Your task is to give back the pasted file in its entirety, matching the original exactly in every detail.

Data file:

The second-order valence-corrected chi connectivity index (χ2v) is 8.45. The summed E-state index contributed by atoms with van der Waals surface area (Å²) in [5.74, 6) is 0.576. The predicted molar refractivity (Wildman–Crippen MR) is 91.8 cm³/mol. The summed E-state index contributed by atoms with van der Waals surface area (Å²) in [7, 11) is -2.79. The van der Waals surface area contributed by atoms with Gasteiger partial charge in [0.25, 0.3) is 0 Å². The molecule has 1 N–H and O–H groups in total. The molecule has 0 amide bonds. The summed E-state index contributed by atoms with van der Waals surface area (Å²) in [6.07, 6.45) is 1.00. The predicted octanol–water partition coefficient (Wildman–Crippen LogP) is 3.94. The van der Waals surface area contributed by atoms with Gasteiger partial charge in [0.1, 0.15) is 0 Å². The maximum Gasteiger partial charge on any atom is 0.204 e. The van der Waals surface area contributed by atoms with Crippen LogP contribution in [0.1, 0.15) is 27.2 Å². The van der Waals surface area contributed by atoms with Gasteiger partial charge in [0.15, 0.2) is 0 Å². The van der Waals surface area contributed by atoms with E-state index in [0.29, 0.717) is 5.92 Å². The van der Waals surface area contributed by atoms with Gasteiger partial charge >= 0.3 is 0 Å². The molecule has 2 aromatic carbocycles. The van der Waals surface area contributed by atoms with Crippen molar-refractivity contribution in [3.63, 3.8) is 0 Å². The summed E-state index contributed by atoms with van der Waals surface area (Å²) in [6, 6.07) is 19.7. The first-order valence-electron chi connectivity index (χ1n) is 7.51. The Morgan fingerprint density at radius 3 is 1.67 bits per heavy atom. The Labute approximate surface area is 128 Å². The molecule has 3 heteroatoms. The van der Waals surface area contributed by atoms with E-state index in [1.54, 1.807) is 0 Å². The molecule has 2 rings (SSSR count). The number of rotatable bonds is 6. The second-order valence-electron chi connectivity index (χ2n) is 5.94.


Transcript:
The second-order valence-corrected chi connectivity index (χ2v) is 8.45. The summed E-state index contributed by atoms with van der Waals surface area (Å²) in [5.74, 6) is 0.576. The predicted molar refractivity (Wildman–Crippen MR) is 91.8 cm³/mol. The summed E-state index contributed by atoms with van der Waals surface area (Å²) in [7, 11) is -2.79. The van der Waals surface area contributed by atoms with Gasteiger partial charge in [0.25, 0.3) is 0 Å². The molecule has 1 N–H and O–H groups in total. The molecule has 0 amide bonds. The summed E-state index contributed by atoms with van der Waals surface area (Å²) in [6.07, 6.45) is 1.00. The predicted octanol–water partition coefficient (Wildman–Crippen LogP) is 3.94. The van der Waals surface area contributed by atoms with Gasteiger partial charge in [0.1, 0.15) is 0 Å². The maximum Gasteiger partial charge on any atom is 0.204 e. The van der Waals surface area contributed by atoms with Crippen LogP contribution in [0.1, 0.15) is 27.2 Å². The van der Waals surface area contributed by atoms with Gasteiger partial charge in [0.15, 0.2) is 0 Å². The van der Waals surface area contributed by atoms with E-state index in [0.29, 0.717) is 5.92 Å². The van der Waals surface area contributed by atoms with Gasteiger partial charge >= 0.3 is 0 Å². The molecule has 2 aromatic carbocycles. The van der Waals surface area contributed by atoms with Crippen molar-refractivity contribution in [3.63, 3.8) is 0 Å². The summed E-state index contributed by atoms with van der Waals surface area (Å²) in [6, 6.07) is 19.7. The first-order valence-electron chi connectivity index (χ1n) is 7.51. The Morgan fingerprint density at radius 3 is 1.67 bits per heavy atom. The Labute approximate surface area is 128 Å². The molecule has 3 heteroatoms. The van der Waals surface area contributed by atoms with E-state index in [1.54, 1.807) is 0 Å². The molecule has 2 rings (SSSR count). The number of rotatable bonds is 6. The second-order valence-electron chi connectivity index (χ2n) is 5.94.